The Morada Area Association provided 200 chairs for its town-hall meeting on Stockton-area growth issues Tuesday, but it wasn't nearly enough.
Some 350 to 400 people showed up to University Charter School in Morada to hear about issues regarding several large subdivisions planned within the city of Stockton, across Highway 99 from the semi-rural Morada community. People stood along the walls, some sat on the floor in front and others remained in the hallway.
"There were scads of people I'd never seen before," Morada Area Association President Richard Abood said Wednesday. "It just shows how concerned people are."
The purpose of the town-hall meeting was twofold -- to inform residents in Morada and adjoining areas about Stockton's development plans and how they may affect the area and to beef up membership and involvement in the group, which now has 510 dues-paying members.
The town-hall meeting covered issues related to existing and proposed development in Stockton, including traffic, air quality, quality of life, reduction of Morada's small-town atmosphere. But the major issue raised was the affect future development would have on the groundwater table in Morada and other communities in San Joaquin County.
Morris Allen, a consulting civil engineer hired by the Morada Area Association, says that urban uses constitute 27 percent of the groundwater basin overdraft.
"Everyone was very sympathetic to the message that was given to them, that their way of life is being challenged by the rampant growth policies by the city of Stockton," Allen said Wednesday.
But Matt Arnaiz, developer of the Cannery Park subdivision, a 448-acre development across from Morada on the west side of Highway 99, said he heard a lot of misinformation at the Morada meeting.
"I was pretty appalled," Arnaiz said. "They said a lot of stuff to try to excite people."
Contrary to Morada community leaders' claims that Stockton's urban growth plans will seriously reduce the groundwater basin in San Joaquin County, Arnaiz maintains that urban uses contribute only 3 to 4 percent of the groundwater overdraft. The remainder is caused by agriculture, he said.
But Arnaiz said the most disturbing comment was the stereotype that developers are greedy and usually live out of town with no stake in the community.
"We were all born and raised in Stockton," he said. "And my dad (Howard), was a Morada resident for 17 years. He retired and moved to the coast."
Already approved by the city of Stockton, Cannery Park will include more than 1,000 homes and up to 210 multifamily units south of Eight Mile road. About 2.5 million square feet of industrial and commercial development is planned. Arnaiz said he hopes to begin construction this summer.
Not only did Morada residents show up to hear about the potential effect on the area's water supply, traffic and air quality, so did residents of the Waterloo Road area south of Morada and east of Highway 99. Even one Woodbridge resident showed up, hoping to apply Morada's success to a similar development there.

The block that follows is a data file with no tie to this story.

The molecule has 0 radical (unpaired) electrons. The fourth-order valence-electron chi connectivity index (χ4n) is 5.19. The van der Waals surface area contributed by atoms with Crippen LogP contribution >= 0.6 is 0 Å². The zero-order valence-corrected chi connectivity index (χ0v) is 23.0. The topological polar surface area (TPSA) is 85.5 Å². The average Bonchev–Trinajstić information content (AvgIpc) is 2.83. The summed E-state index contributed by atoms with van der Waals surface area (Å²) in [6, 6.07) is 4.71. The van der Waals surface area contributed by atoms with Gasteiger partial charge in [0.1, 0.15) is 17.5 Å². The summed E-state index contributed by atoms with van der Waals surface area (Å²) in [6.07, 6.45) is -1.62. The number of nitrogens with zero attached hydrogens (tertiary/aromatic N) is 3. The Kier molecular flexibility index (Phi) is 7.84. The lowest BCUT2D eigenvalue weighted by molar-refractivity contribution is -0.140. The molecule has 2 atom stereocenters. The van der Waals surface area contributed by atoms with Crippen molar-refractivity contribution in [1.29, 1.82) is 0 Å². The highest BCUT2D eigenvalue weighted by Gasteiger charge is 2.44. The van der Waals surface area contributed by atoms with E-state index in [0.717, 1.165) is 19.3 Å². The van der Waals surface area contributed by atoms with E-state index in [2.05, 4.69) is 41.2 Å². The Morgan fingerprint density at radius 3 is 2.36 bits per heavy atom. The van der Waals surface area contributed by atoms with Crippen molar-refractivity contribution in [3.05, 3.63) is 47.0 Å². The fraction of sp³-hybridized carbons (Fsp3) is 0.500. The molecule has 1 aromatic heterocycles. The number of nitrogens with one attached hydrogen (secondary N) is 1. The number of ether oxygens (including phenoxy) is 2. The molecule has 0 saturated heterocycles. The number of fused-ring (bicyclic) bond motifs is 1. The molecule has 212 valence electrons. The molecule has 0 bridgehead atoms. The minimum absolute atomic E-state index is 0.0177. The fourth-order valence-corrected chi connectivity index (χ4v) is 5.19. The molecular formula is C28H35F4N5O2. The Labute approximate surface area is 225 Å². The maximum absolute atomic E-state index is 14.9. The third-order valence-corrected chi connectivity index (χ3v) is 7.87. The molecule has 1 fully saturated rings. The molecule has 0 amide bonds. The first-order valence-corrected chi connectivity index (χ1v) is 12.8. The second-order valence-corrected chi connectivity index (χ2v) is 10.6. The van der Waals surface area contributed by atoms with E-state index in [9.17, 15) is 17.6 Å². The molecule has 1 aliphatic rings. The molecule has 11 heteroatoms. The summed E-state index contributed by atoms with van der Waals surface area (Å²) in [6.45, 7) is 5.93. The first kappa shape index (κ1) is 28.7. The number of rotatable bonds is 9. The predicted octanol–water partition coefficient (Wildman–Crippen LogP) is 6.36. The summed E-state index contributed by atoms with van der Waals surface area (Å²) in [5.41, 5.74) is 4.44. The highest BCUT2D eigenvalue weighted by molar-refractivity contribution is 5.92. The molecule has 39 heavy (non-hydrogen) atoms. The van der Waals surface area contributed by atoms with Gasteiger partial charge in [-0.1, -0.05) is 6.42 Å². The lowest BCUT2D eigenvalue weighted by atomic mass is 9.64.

"It was unreal," said Cliff Kerr, a Lodi dentist and Woodbridge resident who has discussed groundwater issues with residents in Woodbridge's Windwood subdivision. "We've started thinking about joining forces with (Morada). They have their act together."
Kerr said he will talk to other Woodbridge residents in the near future about whether they want to join the Morada Area Association in a pair of lawsuits against the city of Stockton.
One lawsuit, filed by the association, former President John Sinclair and board member Bill Fields, alleges that that an Environmental Impact Report on the Cannery Park subdivision is flawed because it doesn't address how traffic, noise, stormwater runoff, groundwater resources, air quality and aesthetics would affect Morada and nearby farmland. Arnaiz's company is also named in the lawsuit.
In the other lawsuit filed against the city of Stockton, the Morada Area Association claims the city plans to extend its sewer line underneath Highway 99 into the southern Morada area, which could lead to development of the 2,000-home Empire Land subdivision east of Highway 99, south of Foppiano Lane.
Abood said that Tuesday's meeting has achieved his goal of getting the Morada Area Association more focused on community issues.
With the recent interest by Linden and Waterloo-area residents over Stockton's growth plans, Abood said he plans to set up a similar town-hall area in either Linden or Waterloo later this year.
"We had momentum several months ago, but then things kind of got set aside," Abood said. "Now I think we're back on track."
Contact reporter Ross Farrow at email@example.com.